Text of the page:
Two-A-Days. If you've played high school football or marched with the high school band, you're already familiar with this term. If not, let me explain. Towards the end of summer vacation and the beginning of the school year, teams and bands often practice twice a day: once in the morning and again in the afternoon or evening. The purpose of Two-A-Days is not to tire out the kids (although that can be an added benefit!). Coaches and band directors structure this double dose of practice to help kids get into shape for the season and to give ample opportunities for players and musicians to learn new routines and procedures.
Maybe we should pay attention to what our extra-curricular colleagues can teach us. Here are a few practical ways to use Two-A-Days to create the kind of classroom you want, the kind your students need.
- Have a routine or procedure in your classroom that just isn't going as smoothly as it should? Try a Two-A-Day. Practice once in the morning or at the beginning of the bell, then rehearse it again at the end.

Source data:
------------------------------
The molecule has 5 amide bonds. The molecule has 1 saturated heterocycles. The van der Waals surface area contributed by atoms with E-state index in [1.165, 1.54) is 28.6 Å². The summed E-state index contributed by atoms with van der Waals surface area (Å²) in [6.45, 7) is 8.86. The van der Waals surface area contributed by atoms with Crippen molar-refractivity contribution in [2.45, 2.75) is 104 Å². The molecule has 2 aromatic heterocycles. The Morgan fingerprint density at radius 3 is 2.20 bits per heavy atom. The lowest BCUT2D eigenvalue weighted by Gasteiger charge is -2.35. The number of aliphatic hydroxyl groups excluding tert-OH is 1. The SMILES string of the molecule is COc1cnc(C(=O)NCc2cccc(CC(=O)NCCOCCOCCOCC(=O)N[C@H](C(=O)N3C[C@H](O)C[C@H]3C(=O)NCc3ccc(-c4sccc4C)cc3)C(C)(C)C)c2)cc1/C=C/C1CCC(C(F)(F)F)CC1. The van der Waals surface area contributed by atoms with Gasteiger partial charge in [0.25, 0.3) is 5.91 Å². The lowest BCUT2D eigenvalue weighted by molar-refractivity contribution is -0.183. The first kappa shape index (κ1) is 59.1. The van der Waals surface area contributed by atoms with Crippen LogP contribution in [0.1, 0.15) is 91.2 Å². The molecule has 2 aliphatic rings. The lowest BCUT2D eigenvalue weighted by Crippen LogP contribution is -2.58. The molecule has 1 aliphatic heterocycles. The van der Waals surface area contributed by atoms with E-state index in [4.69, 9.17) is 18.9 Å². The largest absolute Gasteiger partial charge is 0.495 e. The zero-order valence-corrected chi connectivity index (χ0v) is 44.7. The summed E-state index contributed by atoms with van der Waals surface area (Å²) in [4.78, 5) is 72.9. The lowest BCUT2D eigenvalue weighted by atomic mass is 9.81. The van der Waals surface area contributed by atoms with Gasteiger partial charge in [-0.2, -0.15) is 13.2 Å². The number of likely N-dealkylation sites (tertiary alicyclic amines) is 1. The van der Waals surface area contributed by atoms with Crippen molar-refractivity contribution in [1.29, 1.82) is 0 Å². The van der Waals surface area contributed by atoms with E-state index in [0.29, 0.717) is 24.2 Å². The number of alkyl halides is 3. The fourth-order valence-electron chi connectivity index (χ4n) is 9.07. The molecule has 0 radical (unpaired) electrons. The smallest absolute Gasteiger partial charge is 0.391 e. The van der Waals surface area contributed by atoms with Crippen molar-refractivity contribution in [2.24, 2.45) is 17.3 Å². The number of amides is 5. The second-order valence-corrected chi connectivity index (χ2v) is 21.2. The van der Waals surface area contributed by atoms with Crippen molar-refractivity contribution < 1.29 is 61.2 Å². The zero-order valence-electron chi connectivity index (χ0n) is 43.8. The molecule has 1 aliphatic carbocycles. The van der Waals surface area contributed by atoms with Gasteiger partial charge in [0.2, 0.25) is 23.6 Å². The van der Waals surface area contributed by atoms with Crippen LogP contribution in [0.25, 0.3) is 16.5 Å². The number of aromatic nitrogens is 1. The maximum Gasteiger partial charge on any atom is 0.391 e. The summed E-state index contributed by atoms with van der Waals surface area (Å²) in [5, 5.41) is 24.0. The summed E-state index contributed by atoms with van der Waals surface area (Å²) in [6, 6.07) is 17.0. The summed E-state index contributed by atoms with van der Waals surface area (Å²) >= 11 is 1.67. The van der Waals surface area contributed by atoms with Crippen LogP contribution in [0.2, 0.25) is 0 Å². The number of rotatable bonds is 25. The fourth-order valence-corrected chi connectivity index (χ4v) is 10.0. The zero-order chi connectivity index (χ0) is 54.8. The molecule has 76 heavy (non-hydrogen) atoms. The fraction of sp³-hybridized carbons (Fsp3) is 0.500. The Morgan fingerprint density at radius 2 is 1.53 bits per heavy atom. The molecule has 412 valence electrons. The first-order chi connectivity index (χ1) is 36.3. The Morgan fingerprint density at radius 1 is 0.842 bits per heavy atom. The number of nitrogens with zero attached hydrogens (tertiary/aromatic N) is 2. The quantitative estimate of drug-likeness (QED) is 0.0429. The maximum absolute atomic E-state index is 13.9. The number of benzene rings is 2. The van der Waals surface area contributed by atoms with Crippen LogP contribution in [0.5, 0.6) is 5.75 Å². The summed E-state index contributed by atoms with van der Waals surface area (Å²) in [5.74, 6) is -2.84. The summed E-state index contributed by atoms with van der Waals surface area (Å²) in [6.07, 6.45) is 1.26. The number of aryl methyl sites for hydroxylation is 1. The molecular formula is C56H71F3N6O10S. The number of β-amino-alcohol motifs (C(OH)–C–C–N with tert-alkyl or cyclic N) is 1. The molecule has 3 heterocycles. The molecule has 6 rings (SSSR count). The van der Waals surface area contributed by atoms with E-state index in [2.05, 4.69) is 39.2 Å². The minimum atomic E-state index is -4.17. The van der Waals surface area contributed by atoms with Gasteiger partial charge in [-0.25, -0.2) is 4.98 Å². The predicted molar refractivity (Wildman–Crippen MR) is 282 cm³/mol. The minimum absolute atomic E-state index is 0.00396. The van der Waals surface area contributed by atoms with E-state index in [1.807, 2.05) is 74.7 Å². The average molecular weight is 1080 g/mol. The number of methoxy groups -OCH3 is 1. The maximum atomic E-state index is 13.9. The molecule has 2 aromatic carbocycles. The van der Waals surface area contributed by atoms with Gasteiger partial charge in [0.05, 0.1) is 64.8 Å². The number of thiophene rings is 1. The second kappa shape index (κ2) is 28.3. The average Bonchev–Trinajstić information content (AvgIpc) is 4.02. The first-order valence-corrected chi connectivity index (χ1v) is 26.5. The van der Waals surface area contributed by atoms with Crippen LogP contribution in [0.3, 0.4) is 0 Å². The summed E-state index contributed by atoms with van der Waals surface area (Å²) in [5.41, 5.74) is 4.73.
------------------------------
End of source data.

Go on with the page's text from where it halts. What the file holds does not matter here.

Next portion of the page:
- Want to reinforce a student's appropriate behavior or praise a child who needs encouragement? Give them a double dose. Two-A-Days will let the student know that you care and that you're noticing their efforts.
- Need to build your students' background knowledge for an upcoming unit or challenging topic? Create some new schema by reading short content-area text to your class...you guessed it, twice a day.
The list could go on and on. Two-A-Days are a reminder to us that redundancy is not always a bad thing. Sometimes it gives students an extra chance for needed practice, and gets us all in shape for the "instructional season" ahead. Let's get on the field and play!
For more ideas about academic routines and managerial procedures, check out this link from Scholastic. The research and practical tips given are perfect reading for this time of year. Maybe you should even read it twice!